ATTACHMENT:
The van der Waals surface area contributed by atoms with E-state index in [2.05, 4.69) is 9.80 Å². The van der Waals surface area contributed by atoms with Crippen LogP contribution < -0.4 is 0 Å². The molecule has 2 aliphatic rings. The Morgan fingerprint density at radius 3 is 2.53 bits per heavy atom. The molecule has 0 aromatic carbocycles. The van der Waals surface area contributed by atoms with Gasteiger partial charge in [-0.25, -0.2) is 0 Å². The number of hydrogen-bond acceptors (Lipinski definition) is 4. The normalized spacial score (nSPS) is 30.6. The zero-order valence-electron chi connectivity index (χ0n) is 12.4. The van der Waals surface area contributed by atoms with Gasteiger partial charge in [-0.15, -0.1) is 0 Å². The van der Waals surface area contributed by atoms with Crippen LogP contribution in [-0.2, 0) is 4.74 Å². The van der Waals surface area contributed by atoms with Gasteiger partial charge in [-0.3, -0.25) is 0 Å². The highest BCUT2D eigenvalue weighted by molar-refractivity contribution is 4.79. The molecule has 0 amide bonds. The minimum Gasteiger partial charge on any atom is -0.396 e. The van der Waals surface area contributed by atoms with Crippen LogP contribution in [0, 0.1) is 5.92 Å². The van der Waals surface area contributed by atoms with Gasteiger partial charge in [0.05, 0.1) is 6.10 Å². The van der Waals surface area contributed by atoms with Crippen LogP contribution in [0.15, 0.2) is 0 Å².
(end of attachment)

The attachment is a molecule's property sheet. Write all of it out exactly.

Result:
The van der Waals surface area contributed by atoms with E-state index in [2.05, 4.69) is 9.80 Å². The van der Waals surface area contributed by atoms with Crippen LogP contribution < -0.4 is 0 Å². The molecule has 2 aliphatic rings. The Morgan fingerprint density at radius 3 is 2.53 bits per heavy atom. The molecule has 0 aromatic carbocycles. The van der Waals surface area contributed by atoms with Gasteiger partial charge in [-0.25, -0.2) is 0 Å². The number of hydrogen-bond acceptors (Lipinski definition) is 4. The normalized spacial score (nSPS) is 30.6. The zero-order valence-electron chi connectivity index (χ0n) is 12.4. The van der Waals surface area contributed by atoms with Gasteiger partial charge in [-0.15, -0.1) is 0 Å². The van der Waals surface area contributed by atoms with Crippen LogP contribution in [-0.2, 0) is 4.74 Å². The van der Waals surface area contributed by atoms with Gasteiger partial charge in [-0.3, -0.25) is 0 Å². The highest BCUT2D eigenvalue weighted by molar-refractivity contribution is 4.79. The molecule has 0 amide bonds. The minimum Gasteiger partial charge on any atom is -0.396 e. The van der Waals surface area contributed by atoms with Crippen LogP contribution in [0, 0.1) is 5.92 Å². The van der Waals surface area contributed by atoms with Gasteiger partial charge in [0.05, 0.1) is 6.10 Å². The van der Waals surface area contributed by atoms with Crippen LogP contribution in [0.15, 0.2) is 0 Å².